Over the years I’ve had the great privilege of working with some brilliant folks inside of Microsoft. One of their engineers, who became a mentor to me when I first started working within Microsoft Azure, gave me some advice that I took to heart and have followed ever since. What he told me was this: When it comes to the security of your Azure Data Platform, you need to adhere to the 90-9-1 rule.
Here’s how the 90-9-1 rule breaks down.
Let’s start with 90%.
As a data engineer, my mentor informed me that I am personally responsible for 90% of the security, design, and implementation of that Azure data platform. It’s up to me to ensure that the system is appropriately hardened.
Now, 90% sounds like a lot. It is a lot. But what he meant by that is that I’m responsible for making sure that the checkboxes are all checked. If I’m not an expert in one area, I need to ensure that I find an expert and that what needs to be done is done. I then go through a security threat model exercise to ensure that there are no gaps.
It also means that I need to be able to account for security, compliance, and privacy being baked into everything I’m designing and building. This includes data in flight, as well as encrypted data at rest. I have to make sure that the right people are provided appropriate access to data, and that others are restricted. It also accounts for building certain capabilities into the platform, such as enabling time-activated access for occasional users, such as consultants.
Next, we move to the 9%.
This 9% represents the security capabilities that Microsoft provides within the Azure platform. This includes all of the investments that Microsoft has made in terms of security and compliance in Azure, including AI and machine learning.
Here’s an example of what’s covered in this 9%. Let’s say a CEO logs into his company’s system at 2:00 pm. By leveraging the Advanced Threat Protection capability within Azure his connection is identified through the ISP that the login occurred within the Toronto area. At 2:03 pm, that same individual logs in from Taipei. Immediately understanding that there is physically no way to get from Toronto to Taipei in such a short span of time, the threat detection within Microsoft Azure flags the anomaly and drops the connection.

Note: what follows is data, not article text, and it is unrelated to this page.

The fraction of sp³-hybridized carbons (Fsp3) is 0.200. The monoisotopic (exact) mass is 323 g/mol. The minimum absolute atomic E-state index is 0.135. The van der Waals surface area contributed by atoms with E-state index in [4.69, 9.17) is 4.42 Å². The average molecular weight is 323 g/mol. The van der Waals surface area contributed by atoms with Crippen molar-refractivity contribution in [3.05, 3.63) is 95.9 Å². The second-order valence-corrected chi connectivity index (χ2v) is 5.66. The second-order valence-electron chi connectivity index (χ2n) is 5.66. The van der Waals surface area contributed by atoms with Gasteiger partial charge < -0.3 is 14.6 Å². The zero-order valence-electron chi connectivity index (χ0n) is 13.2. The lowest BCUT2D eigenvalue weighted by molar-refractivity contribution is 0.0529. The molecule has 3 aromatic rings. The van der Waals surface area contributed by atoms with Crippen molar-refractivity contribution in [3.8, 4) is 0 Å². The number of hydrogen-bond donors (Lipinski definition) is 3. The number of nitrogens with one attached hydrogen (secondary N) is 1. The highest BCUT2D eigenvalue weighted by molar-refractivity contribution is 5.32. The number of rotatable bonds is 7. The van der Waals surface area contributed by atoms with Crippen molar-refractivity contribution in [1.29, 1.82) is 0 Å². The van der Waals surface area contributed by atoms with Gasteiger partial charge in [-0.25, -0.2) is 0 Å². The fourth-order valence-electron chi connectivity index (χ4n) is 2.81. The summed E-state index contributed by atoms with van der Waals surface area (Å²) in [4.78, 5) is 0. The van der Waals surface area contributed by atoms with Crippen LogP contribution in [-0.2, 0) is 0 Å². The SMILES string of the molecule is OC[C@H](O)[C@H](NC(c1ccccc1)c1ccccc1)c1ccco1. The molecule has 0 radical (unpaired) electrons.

Microsoft’s security suite allows users to set up conditions, including anomalies like these that maybe haven’t been pre-planned for, reducing the risk of data exposure.
Now, for the 1%.
The 1% in this equation represents the data security professionals that work within an organization. These are the professionals who understand and manage critical data that has high business impact,
such as personally identifiable information, healthcare information, financial information, and regulations.
While 1% might seem minuscule in the equation, these professionals take on 99% of the work going on within an organization from a security perspective. Their role is vital to making sure an organization is protected and secure.
In fact, in my opinion it is critical for organizations to understand that these security professionals are brought in early and often in discussions on moving to the cloud. These individuals are often afterthoughts in the planning process, but their importance shouldn’t be underestimated. The data platform that I build and deploy has a dependency on these security and infrastructure teams, and the earlier they’re involved in what I’m doing, the better that migration will happen.
Understanding the 90-9-1 rule for your own Azure Data Platform is important before you begin migration. Who’s responsible for what pieces, where might there be gaps, and how can you best avoid a breach?
In today’s ever-evolving environment with increasingly savvy methods to illegally access data, breaches are happening with more frequency. Make sure that when it comes to security your company is covered the full 100%.
Want to learn more about how to make sure your data is secure in the cloud? Click here.